-end-
The authors acknowledge limitations of their work, including that the study only included a relatively small number of fatal cases: 4 out of 38 adults and 3 out of 27 children with cerebral malaria. Also, all participating patients were from the area local to the Ispat General Hospital in Rourkela, India.

This project has been funded in whole or in part with Federal funds from the National Institute of Allergy and Infectious Diseases, U.S. National Institutes of Health, Department of Health and Human Services, under Grants U19AI089676 and R21AI142472.

For more information or interviews, please contact press@lshtm.ac.uk.

A copy of the embargoed paper is available upon request.

Notes to editor

Publication

Sahu, P. K. et al. Brain Magnetic Resonance Imaging Reveals Different Courses of Disease in Pediatric and Adult Cerebral Malaria. Clinical Infectious Diseases.

London School of Hygiene & Tropical Medicine

Related Malaria Articles from Brightsurf:

Clocking in with malaria parasites
Discovery of a malaria parasite's internal clock could lead to new treatment strategies.

Breakthrough in malaria research
An international scientific consortium led by the cell biologists Volker Heussler from the University of Bern and Oliver Billker from the UmeƄ University in Sweden has for the first time systematically investigated the genome of the malaria parasite Plasmodium throughout its life cycle in a large-scale experiment.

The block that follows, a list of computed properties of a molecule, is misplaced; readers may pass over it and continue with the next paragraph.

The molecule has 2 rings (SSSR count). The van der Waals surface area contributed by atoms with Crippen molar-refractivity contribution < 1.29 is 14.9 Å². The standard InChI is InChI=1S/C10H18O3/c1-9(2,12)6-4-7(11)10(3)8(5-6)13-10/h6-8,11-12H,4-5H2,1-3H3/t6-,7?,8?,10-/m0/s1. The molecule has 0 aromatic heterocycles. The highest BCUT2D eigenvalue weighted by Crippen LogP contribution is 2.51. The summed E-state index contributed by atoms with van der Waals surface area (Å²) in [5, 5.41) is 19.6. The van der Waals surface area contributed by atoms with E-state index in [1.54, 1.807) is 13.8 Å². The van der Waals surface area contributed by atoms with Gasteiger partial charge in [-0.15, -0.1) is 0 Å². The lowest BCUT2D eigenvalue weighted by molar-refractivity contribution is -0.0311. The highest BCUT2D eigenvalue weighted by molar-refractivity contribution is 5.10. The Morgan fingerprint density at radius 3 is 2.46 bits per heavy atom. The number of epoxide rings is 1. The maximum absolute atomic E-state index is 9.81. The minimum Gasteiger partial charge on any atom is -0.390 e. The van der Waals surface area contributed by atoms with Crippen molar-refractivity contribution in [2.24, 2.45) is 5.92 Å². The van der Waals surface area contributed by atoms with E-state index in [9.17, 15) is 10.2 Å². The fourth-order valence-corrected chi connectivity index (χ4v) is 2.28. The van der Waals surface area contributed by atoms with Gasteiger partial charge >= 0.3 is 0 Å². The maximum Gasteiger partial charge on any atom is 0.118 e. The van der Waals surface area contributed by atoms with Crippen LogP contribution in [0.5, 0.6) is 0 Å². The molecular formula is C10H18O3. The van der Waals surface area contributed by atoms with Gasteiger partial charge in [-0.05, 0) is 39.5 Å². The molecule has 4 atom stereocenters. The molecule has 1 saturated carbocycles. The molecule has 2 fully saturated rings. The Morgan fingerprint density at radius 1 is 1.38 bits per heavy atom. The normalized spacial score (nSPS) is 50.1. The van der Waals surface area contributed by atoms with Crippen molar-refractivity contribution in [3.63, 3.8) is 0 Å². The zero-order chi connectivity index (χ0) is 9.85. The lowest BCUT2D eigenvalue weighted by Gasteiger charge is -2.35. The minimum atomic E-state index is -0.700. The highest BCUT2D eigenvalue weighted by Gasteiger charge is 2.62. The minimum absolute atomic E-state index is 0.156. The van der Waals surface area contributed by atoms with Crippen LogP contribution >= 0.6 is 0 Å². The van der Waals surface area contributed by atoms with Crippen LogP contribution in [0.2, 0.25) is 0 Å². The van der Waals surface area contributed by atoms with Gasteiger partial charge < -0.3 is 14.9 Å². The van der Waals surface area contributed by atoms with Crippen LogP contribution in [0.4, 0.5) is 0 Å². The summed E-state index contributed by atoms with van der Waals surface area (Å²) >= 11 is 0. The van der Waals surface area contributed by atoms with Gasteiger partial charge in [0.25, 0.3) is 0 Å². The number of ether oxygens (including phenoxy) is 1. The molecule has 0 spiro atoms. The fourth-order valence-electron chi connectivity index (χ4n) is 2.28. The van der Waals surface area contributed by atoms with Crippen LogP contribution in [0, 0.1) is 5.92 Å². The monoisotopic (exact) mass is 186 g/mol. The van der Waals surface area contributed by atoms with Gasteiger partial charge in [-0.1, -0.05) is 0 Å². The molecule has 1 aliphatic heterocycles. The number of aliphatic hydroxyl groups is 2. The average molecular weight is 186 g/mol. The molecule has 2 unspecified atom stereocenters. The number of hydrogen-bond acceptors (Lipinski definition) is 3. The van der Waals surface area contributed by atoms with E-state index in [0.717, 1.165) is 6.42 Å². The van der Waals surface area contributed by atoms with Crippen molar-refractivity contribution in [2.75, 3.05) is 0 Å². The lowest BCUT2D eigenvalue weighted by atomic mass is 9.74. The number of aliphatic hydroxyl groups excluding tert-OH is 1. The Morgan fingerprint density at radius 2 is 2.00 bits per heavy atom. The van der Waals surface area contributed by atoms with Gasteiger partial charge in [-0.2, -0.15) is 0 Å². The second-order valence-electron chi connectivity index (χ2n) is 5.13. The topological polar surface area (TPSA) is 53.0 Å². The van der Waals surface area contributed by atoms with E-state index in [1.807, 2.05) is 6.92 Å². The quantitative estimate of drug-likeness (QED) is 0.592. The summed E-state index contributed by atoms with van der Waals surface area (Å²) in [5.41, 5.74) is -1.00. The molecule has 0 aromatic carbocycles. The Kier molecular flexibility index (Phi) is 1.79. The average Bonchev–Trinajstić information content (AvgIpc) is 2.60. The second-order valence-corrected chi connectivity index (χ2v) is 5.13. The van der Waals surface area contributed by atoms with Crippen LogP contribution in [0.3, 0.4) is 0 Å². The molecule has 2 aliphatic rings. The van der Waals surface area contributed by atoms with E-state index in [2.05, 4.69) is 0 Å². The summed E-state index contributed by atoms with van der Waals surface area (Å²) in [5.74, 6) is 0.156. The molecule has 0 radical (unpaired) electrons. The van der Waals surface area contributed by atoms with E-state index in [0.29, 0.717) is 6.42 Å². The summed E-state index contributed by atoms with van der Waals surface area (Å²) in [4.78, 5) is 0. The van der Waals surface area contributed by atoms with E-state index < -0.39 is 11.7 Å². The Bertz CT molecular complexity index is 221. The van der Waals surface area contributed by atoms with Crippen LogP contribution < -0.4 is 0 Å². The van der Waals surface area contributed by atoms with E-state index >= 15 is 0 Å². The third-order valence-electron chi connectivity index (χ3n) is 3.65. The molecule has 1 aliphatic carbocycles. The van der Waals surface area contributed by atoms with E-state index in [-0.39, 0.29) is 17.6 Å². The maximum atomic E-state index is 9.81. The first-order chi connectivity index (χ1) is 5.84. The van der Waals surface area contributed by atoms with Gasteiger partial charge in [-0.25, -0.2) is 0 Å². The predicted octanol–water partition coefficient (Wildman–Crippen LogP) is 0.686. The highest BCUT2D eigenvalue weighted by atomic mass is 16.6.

Scientists close in on malaria vaccine
Scientists have taken another big step forward towards developing a vaccine that's effective against the most severe forms of malaria.

New tool in fight against malaria
Modifying a class of molecules originally developed to treat the skin disease psoriasis could lead to a new malaria drug that is effective against malaria parasites resistant to currently available drugs.

Malaria expert warns of need for malaria drug to treat severe cases in US
The US each year sees more than 1,500 cases of malaria, and currently there is limited access to an intravenously administered (IV) drug needed for the more serious cases.

Monkey malaria breakthrough offers cure for relapsing malaria
A breakthrough in monkey malaria research by two University of Otago scientists could help scientists diagnose and treat a relapsing form of human malaria.

Getting to zero malaria cases in zanzibar
New research led by the Johns Hopkins Center for Communication Programs, Ifakara Health Institute and the Zanzibar Malaria Elimination Program suggests that a better understanding of human behavior at night -- when malaria mosquitoes are biting -- could be key to preventing lingering cases.

Widely used malaria treatment to prevent malaria in pregnant women
A global team of researchers, led by a research team at the Liverpool School of Tropical Medicine (LSTM), are calling for a review of drug-based strategies used to prevent malaria infections in pregnant women, in areas where there is widespread resistance to existing antimalarial medicines.

Protection against Malaria: A matter of balance
A balanced production of pro and anti-inflammatory cytokines at two years of age protects against clinical malaria in early childhood, according to a study led by ISGlobal, an institution supported by ''la Caixa'' Foundation.

The math of malaria
A new mathematical model for malaria shows how competition between parasite strains within a human host reduces the odds of drug resistance developing in a high-transmission setting.

Read More: Malaria News and Malaria Current Events
Brightsurf.com is a participant in the Amazon Services LLC Associates Program, an affiliate advertising program designed to provide a means for sites to earn advertising fees by advertising and linking to Amazon.com.